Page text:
claimant was moderately limited in his ability to complete a
normal workday and workweek without interruptions from
psychologically based symptoms, and to perform at a
consistent pace without an unreasonable number and length of
rest periods. Id. 85. Dr. Souder assessed Thompson
is capable of tasks that are static and repetitive in nature.
addition, the psychologist indicated that Thompson was
moderately limited in his ability to interact appropriately
with the general public and in his ability to get along with
coworkers without distracting them or exhibiting behavioral
extremes. (R. 9, tr., at 85.) Dr. Souder assessed he should
be limited to superficial interaction with others.
Souder also indicated that Thompson was moderately limited in
his ability to respond appropriately to changes in the work
setting. Id. She opined that, due to depression, he
should be limited to tasks that do not require frequent
changes in routine. Id. at 86.
reconsideration dated April 28, 2017, state agency reviewing
psychologist, Vicki Warren, Ph.D., adopted Dr. Souder's
psychiatric review technique findings- concluding that
Thompson had mild difficulty in understanding, remembering,
or applying information; and moderate difficulties in
interacting with others, in maintaining concentration,
persistence or pace, and in adapting or managing himself. (R.
9, tr., at 95-96.) Dr. Warren's mental RFC assessment was
also identical with Dr. Souder's assessment. Id.
January 29, 2018, Khoa Tran, M.D., completed four forms: A
one-page form, entitled “Off-Task/Absenteeism
Questionnaire, ” a one-page form, “Medical
Statement Concerning Depression, Bipolar, and Related
Disorders, ” another one page form entitled,
“Medical Statement Concerning Anxiety and Obsessive
Compulsive Disorders, ” and an “Anger Management
Statement.” (R. 9, tr., at 579-583.) Dr. Tran
indicated, on the off-task questionnaire, that Thompson would
be off-task at least 20% of the time at work and his
impairments or treatment would cause him to be absent from
work about four times per month. Id. at 579. The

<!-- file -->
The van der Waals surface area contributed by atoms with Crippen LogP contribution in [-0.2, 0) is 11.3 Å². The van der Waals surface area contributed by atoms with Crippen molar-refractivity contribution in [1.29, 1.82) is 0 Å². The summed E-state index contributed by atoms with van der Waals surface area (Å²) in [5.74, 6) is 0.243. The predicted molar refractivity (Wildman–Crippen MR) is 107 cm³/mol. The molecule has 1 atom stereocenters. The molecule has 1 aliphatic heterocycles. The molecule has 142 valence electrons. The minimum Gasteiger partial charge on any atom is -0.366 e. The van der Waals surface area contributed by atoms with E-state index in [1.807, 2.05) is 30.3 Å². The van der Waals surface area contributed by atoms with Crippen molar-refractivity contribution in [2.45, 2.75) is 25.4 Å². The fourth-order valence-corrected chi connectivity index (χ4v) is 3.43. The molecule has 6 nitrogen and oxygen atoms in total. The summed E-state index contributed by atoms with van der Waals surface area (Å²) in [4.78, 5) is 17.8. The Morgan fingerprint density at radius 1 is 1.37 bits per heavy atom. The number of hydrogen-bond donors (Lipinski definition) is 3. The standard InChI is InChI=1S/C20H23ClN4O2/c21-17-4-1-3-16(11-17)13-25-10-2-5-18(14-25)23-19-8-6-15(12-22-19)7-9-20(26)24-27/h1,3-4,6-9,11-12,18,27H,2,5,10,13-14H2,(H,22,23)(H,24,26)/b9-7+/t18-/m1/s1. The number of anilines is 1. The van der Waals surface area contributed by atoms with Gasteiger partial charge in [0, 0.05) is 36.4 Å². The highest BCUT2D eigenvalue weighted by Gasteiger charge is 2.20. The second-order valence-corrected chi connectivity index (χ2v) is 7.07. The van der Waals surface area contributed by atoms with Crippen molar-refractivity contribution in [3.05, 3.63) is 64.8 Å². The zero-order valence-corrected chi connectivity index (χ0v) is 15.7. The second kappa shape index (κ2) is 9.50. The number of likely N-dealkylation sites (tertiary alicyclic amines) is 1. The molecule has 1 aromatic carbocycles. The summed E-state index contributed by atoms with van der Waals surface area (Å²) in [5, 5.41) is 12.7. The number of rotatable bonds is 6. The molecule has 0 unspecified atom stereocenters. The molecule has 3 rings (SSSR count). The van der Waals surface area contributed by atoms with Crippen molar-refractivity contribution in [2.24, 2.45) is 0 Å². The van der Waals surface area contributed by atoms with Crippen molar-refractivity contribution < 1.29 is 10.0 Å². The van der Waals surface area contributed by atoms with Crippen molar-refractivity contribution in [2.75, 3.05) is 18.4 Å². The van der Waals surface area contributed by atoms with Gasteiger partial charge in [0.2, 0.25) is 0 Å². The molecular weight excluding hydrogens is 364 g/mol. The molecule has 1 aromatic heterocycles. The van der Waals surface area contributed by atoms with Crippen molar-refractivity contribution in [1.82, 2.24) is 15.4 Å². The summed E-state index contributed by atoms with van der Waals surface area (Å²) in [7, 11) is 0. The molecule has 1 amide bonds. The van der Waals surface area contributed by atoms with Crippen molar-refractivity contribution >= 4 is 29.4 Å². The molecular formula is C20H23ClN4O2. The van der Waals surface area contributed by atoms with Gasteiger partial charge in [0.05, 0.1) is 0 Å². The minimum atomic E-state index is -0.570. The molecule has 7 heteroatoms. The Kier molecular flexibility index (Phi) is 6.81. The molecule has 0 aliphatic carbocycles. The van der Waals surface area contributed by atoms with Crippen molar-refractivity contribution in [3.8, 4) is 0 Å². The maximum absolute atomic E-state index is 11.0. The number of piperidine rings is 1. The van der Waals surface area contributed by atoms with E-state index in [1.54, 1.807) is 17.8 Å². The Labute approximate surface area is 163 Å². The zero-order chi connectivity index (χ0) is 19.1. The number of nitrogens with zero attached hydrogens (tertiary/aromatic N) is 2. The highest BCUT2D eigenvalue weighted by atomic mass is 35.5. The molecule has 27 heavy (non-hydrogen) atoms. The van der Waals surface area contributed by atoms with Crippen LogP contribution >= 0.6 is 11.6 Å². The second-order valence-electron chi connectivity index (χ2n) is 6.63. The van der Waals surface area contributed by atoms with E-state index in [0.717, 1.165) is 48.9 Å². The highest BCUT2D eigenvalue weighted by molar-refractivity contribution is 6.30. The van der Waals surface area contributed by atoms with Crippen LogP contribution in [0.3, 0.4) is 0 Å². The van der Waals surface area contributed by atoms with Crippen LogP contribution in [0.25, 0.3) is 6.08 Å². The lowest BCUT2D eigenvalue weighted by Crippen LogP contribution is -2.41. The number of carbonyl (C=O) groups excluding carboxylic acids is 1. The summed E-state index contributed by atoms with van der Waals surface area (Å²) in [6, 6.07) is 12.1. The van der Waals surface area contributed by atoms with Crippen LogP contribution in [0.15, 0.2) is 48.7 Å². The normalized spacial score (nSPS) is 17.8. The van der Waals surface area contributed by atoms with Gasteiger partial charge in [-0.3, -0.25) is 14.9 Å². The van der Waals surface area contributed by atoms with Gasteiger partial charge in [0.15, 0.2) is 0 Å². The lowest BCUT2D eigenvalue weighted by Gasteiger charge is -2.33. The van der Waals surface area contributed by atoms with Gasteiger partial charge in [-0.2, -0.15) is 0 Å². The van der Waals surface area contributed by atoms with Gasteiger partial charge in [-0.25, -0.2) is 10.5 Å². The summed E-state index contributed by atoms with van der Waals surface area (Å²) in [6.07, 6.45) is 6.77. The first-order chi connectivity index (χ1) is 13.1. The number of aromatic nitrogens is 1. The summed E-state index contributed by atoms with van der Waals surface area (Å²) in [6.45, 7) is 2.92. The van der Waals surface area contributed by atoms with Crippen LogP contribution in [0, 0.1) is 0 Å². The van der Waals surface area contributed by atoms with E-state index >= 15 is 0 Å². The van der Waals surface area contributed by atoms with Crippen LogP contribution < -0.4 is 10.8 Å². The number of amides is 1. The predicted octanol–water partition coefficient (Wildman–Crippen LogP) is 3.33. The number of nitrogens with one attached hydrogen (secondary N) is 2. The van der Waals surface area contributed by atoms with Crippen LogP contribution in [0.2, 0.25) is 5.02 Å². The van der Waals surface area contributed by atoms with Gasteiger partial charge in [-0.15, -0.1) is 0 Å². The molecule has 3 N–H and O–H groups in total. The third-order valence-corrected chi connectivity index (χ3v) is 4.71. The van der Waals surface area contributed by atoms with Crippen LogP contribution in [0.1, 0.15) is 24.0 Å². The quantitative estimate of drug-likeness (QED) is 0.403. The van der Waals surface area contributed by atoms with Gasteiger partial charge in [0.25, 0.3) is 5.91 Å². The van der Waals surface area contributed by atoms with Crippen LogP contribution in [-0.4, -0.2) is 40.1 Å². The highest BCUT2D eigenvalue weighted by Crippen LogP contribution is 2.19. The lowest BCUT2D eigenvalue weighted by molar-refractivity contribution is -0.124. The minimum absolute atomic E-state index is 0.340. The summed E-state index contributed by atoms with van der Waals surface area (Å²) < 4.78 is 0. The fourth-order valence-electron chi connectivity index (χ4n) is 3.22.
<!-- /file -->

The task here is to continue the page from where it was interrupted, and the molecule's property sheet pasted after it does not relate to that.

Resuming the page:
doctor indicted Thompson's impairment as “bipolar,
” and noted it would frequently cause an inability to
concentrate or focus on a sustained basis. Id. Dr.
Tran also noted that claimant had pain in his back and neck.
medical statement concerning depression and bipolar, Dr. Tran
indicated that Thompson was diagnosed with depressive
disorder, with depressed mood, diminished interest, sleep
disturbance, decreased energy, feelings of guilt or
worthlessness, difficulty concentrating, and thoughts of
death or suicide. (R. 9, tr., at 580.) The doctor also
indicated that claimant's bipolar disorder was
characterized by pressured speech, decreased need for sleep,
distractibility, and manic behavior. Id.
Tran indicated that Thompson had marked limitations in
understanding, remembering, or applying information; in
interacting with others; in maintaining concentration,
persistence or pace, and in adapting or managing himself. (R.
9, tr., at 580-581.) The doctor marked that Thompson's
psychiatric disorders were serious and persistent.
Tran noted in the medical statement that claimant's
anxiety disorder was characterized by “restlessness,
” “easily fatigued, ” “irritability,
” “muscle tension” or “sleep
disturbance.” (R. 9, tr., at 581.) His panic disorder
was characterized by panic attacks, followed by a persistent
concern about additional panic attacks, and disproportionate
fear or anxiety about being in public situations.
Id. Additionally, Dr. Tran marked that
Thompson's obsessive-compulsive disorder was
characterized by involuntary, time-consuming preoccupations
with intrusive thoughts, as well as repetitive behaviors
aimed at reducing anxiety. Id.
anger management statement, Dr. Tran indicated that the
claimant had pervasive and deep issues with anger management.
(R. 9, tr., at 582-583.) The anger management document
includes twenty “statements” of anger-related
issues, and Dr. Tran checked nineteen of those statements as
applicable to Thompson. Id. For example, Dr. Tran
checked a box on the form noting that Thompson “seems
to get angry all the time and flies off the handle
easily.” Id. at 582. Although Dr. Tran
indicated that claimant “flies off the handle easily,
” he also marked that claimant “tends to try to
keep his anger bottled up.” Id. Although
claimant keeps his anger bottled up, he also “feels
like he is out of control and acts before he thinks.”
Id. While Dr. Tran marked that the claimant ...